Human smolts reach Washington

  • Swimming in the Salmon River were Gail Ater, Jamie James & Roy Akins

    William Brock
  Five mighty strange-looking salmon ended their 450-mile downstream migration at Washington's Lower Granite Dam July 25. In fact, they weren't salmon at all but an unusual swim team that started its expedition 25 days earlier at Idaho's Redfish Lake. Four men and one woman took turns in the water, following the outward migration route of juvenile salmon through the currents of Idaho's Salmon and Snake rivers. "We set off on this trip to push our limits and to bring attention to the salmon crisis," said Jamie James, leader of the Sockeye Survival Swim. "I think we've managed to do both." Free-flowing river currents carried the swimmers an average of 20 miles per day but, just like the salmon, they struggled to cross the 32 miles of slackwater behind the dam. En route, the swimmers discussed salmon survival strategies with people who supplied them with T-shirts, food and beer. The swimmers' finish line at Lower Granite Dam marks just the beginning of an eight-dam obstacle course for Idaho's salmon along the Snake and Columbia rivers.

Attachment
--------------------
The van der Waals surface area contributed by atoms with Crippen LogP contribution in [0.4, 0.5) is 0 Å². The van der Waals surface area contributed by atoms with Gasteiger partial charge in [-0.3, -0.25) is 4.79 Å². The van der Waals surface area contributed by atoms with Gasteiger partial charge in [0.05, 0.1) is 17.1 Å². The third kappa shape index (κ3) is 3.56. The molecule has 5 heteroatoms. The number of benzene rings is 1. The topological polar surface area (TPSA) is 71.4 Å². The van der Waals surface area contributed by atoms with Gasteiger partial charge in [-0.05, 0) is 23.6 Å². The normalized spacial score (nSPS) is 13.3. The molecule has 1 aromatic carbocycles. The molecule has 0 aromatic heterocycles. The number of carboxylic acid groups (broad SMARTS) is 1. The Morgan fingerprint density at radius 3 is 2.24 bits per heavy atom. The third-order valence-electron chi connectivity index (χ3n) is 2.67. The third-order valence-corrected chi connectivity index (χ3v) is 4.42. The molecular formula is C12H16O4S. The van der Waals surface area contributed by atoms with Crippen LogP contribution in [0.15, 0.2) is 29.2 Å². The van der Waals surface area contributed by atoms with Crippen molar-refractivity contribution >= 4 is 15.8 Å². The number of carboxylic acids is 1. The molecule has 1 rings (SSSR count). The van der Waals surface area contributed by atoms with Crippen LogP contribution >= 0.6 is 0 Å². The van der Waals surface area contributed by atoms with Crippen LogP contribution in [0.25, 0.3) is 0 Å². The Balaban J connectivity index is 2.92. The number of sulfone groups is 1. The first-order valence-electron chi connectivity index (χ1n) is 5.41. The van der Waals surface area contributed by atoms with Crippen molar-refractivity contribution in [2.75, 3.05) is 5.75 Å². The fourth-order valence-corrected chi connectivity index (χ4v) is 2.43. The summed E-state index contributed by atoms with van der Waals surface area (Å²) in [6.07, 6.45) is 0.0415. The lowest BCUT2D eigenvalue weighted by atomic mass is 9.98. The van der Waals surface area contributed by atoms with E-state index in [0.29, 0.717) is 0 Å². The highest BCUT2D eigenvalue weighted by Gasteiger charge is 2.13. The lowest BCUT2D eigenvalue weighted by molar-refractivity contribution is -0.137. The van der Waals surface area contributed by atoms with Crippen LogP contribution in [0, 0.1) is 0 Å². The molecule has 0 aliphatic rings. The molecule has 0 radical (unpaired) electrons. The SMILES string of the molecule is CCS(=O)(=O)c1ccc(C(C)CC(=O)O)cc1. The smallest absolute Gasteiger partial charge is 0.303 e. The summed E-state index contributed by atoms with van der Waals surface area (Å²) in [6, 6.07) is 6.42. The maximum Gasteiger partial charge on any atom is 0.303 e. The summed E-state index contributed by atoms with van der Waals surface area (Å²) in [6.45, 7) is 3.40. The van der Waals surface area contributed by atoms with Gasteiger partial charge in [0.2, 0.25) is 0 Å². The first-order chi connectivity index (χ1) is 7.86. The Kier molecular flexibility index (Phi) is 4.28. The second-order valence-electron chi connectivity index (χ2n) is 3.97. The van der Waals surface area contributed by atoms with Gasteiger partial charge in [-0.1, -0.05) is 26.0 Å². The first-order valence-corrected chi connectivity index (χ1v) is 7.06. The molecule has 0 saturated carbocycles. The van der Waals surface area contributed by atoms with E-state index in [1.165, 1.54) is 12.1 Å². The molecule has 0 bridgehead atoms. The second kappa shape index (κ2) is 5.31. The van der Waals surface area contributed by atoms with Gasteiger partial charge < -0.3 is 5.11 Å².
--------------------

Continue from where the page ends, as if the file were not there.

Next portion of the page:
*Diane Kelly